Furlough is a type of leave from work, usually mandatory, with no pay. It may be due to the economic conditions or special needs of a company, or in some states and the federal government, a furlough is used to cut costs in certain government offices. With a furlough, employees are allowed to come back to work once regular business resumes.
Some companies implement a cyclical furlough schedule, such as mandating a one-day furlough for the first Monday of every month. Other companies may offer optional furlough which can be negotiated in an employee’s employment contract.
The main difference between a furlough and a layoff is that a furlough allows workers to return to their jobs. Some layoffs are temporary, and will recall workers to the job, but in cases where management decides the employees will not be recalled, the layoff becomes permanent.
Temporarily laid-off employees will usually be able to collect unemployment benefits and in some situations, may be able to keep their benefits coverage, e.g., medical and dental insurance, as an incentive to stay available for recall. For permanent layoffs, a severance package may be offered to those employees who were part of the company’s reduction in force.
If a furlough is only for one week or less, employees will not be able to receive any unemployment benefits. States vary on unemployment benefits requirements; an employment attorney will be able to help you decipher the legalities of your own employment situation.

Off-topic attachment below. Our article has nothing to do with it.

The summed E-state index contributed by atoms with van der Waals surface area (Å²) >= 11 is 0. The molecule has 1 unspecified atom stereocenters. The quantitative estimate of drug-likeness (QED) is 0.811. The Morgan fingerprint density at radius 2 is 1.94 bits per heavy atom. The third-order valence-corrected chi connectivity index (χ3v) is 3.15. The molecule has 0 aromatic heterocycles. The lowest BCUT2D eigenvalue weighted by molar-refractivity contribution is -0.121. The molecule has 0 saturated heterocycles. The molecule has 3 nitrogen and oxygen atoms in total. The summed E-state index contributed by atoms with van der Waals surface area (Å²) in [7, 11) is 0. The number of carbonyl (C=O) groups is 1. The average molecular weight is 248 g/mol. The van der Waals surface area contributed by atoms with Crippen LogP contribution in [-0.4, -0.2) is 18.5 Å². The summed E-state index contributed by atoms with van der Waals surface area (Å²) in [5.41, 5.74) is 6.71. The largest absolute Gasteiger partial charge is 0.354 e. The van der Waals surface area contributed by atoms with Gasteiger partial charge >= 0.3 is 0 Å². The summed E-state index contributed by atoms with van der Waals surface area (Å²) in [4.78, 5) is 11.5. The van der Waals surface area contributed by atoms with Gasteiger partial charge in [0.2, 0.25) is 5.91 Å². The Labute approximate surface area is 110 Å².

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The implementation of a furlough or layoff can raise many issues, including those related to: exempt or nonexempt employees, wage and hour laws, collective bargaining obligations, contract claims, discrimination or retaliation issues, workers’ compensation, loss of benefits, and issues related to the Worker Adjustment and Retraining Notification Act (WARN).
One of the more publicized issues is that of employment discrimination. Employers cannot furlough or layoff a group of employees based on any form of discrimination. If it appears an employer violates the law against workplace discrimination, they will be held liable, and employees who were discriminated against may be entitled to damages.
In cases of mass layoffs that result in at least a 50% work hour reduction in 6 months-time, a WARN notice will be required. The WARN Act provides employees with a 60 calendar-day advance notice of layoffs, in companies that have 100 or more employees.
Employee handbooks may have policies on how layoffs and furlough are to be addressed, and it may also be in your employment contract. There are many other issues pertaining to your rights as a furloughed or laid-off employee, which is why seeking legal counsel is highly encouraged.
If you are dealing with an employment situation dealing with a furlough or layoff, you should speak with an employment attorney as soon as possible. An experienced employment attorney will be able to advise you of your rights and your best course of action, as well as assist you in filing a complaint, if necessary.